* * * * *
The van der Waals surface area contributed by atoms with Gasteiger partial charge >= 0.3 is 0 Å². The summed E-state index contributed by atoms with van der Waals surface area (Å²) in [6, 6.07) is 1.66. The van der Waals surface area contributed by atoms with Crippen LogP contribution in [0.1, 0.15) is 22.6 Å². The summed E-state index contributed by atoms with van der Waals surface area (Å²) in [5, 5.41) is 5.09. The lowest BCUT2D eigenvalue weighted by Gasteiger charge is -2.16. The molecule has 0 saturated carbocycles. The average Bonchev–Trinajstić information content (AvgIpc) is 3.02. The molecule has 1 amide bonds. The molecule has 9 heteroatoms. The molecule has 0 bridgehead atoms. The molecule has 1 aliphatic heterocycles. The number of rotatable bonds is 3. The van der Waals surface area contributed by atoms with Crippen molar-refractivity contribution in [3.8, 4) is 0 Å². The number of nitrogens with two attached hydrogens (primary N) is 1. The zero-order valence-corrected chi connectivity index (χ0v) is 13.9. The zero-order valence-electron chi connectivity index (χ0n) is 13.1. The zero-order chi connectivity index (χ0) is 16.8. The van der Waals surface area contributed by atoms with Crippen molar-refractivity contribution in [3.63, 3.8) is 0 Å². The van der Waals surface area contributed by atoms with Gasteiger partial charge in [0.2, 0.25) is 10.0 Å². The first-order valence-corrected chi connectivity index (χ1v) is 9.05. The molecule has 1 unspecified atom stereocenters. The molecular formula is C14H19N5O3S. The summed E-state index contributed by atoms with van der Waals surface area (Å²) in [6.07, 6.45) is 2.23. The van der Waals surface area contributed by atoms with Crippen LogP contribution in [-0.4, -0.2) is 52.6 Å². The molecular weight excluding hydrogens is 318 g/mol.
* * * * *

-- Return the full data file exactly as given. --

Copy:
The van der Waals surface area contributed by atoms with Gasteiger partial charge >= 0.3 is 0 Å². The summed E-state index contributed by atoms with van der Waals surface area (Å²) in [6, 6.07) is 1.66. The van der Waals surface area contributed by atoms with Crippen LogP contribution in [0.1, 0.15) is 22.6 Å². The summed E-state index contributed by atoms with van der Waals surface area (Å²) in [5, 5.41) is 5.09. The lowest BCUT2D eigenvalue weighted by Gasteiger charge is -2.16. The molecule has 0 saturated carbocycles. The average Bonchev–Trinajstić information content (AvgIpc) is 3.02. The molecule has 1 amide bonds. The molecule has 9 heteroatoms. The molecule has 0 bridgehead atoms. The molecule has 1 aliphatic heterocycles. The number of rotatable bonds is 3. The van der Waals surface area contributed by atoms with Crippen molar-refractivity contribution in [3.8, 4) is 0 Å². The number of nitrogens with two attached hydrogens (primary N) is 1. The zero-order valence-corrected chi connectivity index (χ0v) is 13.9. The zero-order valence-electron chi connectivity index (χ0n) is 13.1. The zero-order chi connectivity index (χ0) is 16.8. The van der Waals surface area contributed by atoms with Crippen molar-refractivity contribution in [3.63, 3.8) is 0 Å². The van der Waals surface area contributed by atoms with Gasteiger partial charge in [0.2, 0.25) is 10.0 Å². The first-order valence-corrected chi connectivity index (χ1v) is 9.05. The molecule has 1 unspecified atom stereocenters. The molecular formula is C14H19N5O3S. The summed E-state index contributed by atoms with van der Waals surface area (Å²) in [6.07, 6.45) is 2.23. The van der Waals surface area contributed by atoms with Crippen LogP contribution in [-0.4, -0.2) is 52.6 Å². The molecular weight excluding hydrogens is 318 g/mol.